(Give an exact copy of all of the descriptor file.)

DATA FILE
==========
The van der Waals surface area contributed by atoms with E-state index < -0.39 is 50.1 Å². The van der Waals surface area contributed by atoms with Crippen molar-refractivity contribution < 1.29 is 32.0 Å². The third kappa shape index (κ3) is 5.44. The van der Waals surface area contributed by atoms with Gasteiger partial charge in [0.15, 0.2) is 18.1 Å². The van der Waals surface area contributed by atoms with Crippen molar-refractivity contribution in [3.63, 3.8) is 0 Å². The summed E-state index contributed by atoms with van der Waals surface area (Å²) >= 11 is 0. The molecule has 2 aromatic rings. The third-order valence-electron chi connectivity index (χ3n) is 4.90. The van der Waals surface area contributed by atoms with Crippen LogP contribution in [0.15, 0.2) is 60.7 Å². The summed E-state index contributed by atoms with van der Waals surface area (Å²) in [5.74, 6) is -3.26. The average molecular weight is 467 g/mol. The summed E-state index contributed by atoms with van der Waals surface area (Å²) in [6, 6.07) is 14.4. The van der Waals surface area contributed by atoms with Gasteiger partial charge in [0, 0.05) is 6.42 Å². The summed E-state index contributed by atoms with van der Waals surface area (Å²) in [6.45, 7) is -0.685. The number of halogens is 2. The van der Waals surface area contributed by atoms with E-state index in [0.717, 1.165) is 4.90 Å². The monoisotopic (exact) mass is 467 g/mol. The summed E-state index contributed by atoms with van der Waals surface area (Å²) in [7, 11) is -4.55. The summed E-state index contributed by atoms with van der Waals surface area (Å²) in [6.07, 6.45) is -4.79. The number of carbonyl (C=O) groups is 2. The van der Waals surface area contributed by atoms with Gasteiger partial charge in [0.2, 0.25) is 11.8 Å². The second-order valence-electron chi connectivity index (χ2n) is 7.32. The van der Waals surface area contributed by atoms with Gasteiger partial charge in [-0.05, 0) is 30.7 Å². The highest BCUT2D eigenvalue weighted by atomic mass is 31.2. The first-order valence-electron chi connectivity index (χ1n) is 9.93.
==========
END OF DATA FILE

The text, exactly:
The van der Waals surface area contributed by atoms with E-state index < -0.39 is 50.1 Å². The van der Waals surface area contributed by atoms with Crippen molar-refractivity contribution < 1.29 is 32.0 Å². The third kappa shape index (κ3) is 5.44. The van der Waals surface area contributed by atoms with Gasteiger partial charge in [0.15, 0.2) is 18.1 Å². The van der Waals surface area contributed by atoms with Crippen molar-refractivity contribution in [3.63, 3.8) is 0 Å². The summed E-state index contributed by atoms with van der Waals surface area (Å²) >= 11 is 0. The molecule has 2 aromatic rings. The third-order valence-electron chi connectivity index (χ3n) is 4.90. The van der Waals surface area contributed by atoms with Crippen LogP contribution in [0.15, 0.2) is 60.7 Å². The summed E-state index contributed by atoms with van der Waals surface area (Å²) in [5.74, 6) is -3.26. The average molecular weight is 467 g/mol. The summed E-state index contributed by atoms with van der Waals surface area (Å²) in [6, 6.07) is 14.4. The van der Waals surface area contributed by atoms with Gasteiger partial charge in [0, 0.05) is 6.42 Å². The summed E-state index contributed by atoms with van der Waals surface area (Å²) in [6.45, 7) is -0.685. The number of halogens is 2. The van der Waals surface area contributed by atoms with E-state index in [0.717, 1.165) is 4.90 Å². The monoisotopic (exact) mass is 467 g/mol. The summed E-state index contributed by atoms with van der Waals surface area (Å²) in [7, 11) is -4.55. The summed E-state index contributed by atoms with van der Waals surface area (Å²) in [6.07, 6.45) is -4.79. The number of carbonyl (C=O) groups is 2. The van der Waals surface area contributed by atoms with Gasteiger partial charge in [0.2, 0.25) is 11.8 Å². The second-order valence-electron chi connectivity index (χ2n) is 7.32. The van der Waals surface area contributed by atoms with Gasteiger partial charge in [-0.05, 0) is 30.7 Å². The highest BCUT2D eigenvalue weighted by atomic mass is 31.2. The first-order valence-electron chi connectivity index (χ1n) is 9.93.